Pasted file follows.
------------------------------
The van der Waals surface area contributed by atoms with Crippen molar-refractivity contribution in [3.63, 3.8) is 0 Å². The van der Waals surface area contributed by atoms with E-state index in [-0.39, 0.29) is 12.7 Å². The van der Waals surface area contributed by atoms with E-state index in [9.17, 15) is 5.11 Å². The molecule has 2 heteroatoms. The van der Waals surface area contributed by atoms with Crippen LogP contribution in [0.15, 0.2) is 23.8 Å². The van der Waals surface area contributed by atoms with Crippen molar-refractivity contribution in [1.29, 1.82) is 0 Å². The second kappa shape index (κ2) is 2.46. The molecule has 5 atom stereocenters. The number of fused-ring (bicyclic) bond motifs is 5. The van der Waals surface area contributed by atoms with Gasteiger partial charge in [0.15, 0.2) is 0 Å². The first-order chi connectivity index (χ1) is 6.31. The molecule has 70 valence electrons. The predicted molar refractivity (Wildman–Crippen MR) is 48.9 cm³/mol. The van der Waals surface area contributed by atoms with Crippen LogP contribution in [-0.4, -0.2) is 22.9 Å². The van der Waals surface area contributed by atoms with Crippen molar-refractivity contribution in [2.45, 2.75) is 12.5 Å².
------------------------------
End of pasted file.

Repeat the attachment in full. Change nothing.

The van der Waals surface area contributed by atoms with Crippen molar-refractivity contribution in [3.63, 3.8) is 0 Å². The van der Waals surface area contributed by atoms with E-state index in [-0.39, 0.29) is 12.7 Å². The van der Waals surface area contributed by atoms with E-state index in [9.17, 15) is 5.11 Å². The molecule has 2 heteroatoms. The van der Waals surface area contributed by atoms with Crippen LogP contribution in [0.15, 0.2) is 23.8 Å². The van der Waals surface area contributed by atoms with Crippen molar-refractivity contribution in [1.29, 1.82) is 0 Å². The second kappa shape index (κ2) is 2.46. The molecule has 5 atom stereocenters. The number of fused-ring (bicyclic) bond motifs is 5. The van der Waals surface area contributed by atoms with Gasteiger partial charge in [0.15, 0.2) is 0 Å². The first-order chi connectivity index (χ1) is 6.31. The molecule has 70 valence electrons. The predicted molar refractivity (Wildman–Crippen MR) is 48.9 cm³/mol. The van der Waals surface area contributed by atoms with Crippen LogP contribution in [-0.4, -0.2) is 22.9 Å². The van der Waals surface area contributed by atoms with Crippen molar-refractivity contribution in [2.45, 2.75) is 12.5 Å².